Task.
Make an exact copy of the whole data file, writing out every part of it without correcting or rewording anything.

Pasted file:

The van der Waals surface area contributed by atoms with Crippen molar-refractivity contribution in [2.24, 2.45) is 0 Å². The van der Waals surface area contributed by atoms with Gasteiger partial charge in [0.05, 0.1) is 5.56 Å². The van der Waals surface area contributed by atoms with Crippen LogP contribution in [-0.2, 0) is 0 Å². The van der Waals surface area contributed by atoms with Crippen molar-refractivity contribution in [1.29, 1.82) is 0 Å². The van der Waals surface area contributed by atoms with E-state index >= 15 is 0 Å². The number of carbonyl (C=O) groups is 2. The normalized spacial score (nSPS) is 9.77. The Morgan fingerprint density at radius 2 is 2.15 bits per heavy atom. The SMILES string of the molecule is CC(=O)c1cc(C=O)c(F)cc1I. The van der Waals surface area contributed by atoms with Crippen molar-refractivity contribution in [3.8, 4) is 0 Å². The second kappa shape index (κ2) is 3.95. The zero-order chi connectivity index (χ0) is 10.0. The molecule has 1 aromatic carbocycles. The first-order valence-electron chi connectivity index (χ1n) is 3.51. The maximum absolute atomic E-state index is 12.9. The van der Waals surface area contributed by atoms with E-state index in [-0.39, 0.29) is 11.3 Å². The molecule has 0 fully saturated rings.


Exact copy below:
The van der Waals surface area contributed by atoms with Crippen molar-refractivity contribution in [2.24, 2.45) is 0 Å². The van der Waals surface area contributed by atoms with Gasteiger partial charge in [0.05, 0.1) is 5.56 Å². The van der Waals surface area contributed by atoms with Crippen LogP contribution in [-0.2, 0) is 0 Å². The van der Waals surface area contributed by atoms with Crippen molar-refractivity contribution in [1.29, 1.82) is 0 Å². The van der Waals surface area contributed by atoms with E-state index >= 15 is 0 Å². The number of carbonyl (C=O) groups is 2. The normalized spacial score (nSPS) is 9.77. The Morgan fingerprint density at radius 2 is 2.15 bits per heavy atom. The SMILES string of the molecule is CC(=O)c1cc(C=O)c(F)cc1I. The van der Waals surface area contributed by atoms with Crippen molar-refractivity contribution in [3.8, 4) is 0 Å². The second kappa shape index (κ2) is 3.95. The zero-order chi connectivity index (χ0) is 10.0. The molecule has 1 aromatic carbocycles. The first-order valence-electron chi connectivity index (χ1n) is 3.51. The maximum absolute atomic E-state index is 12.9. The van der Waals surface area contributed by atoms with E-state index in [-0.39, 0.29) is 11.3 Å². The molecule has 0 fully saturated rings.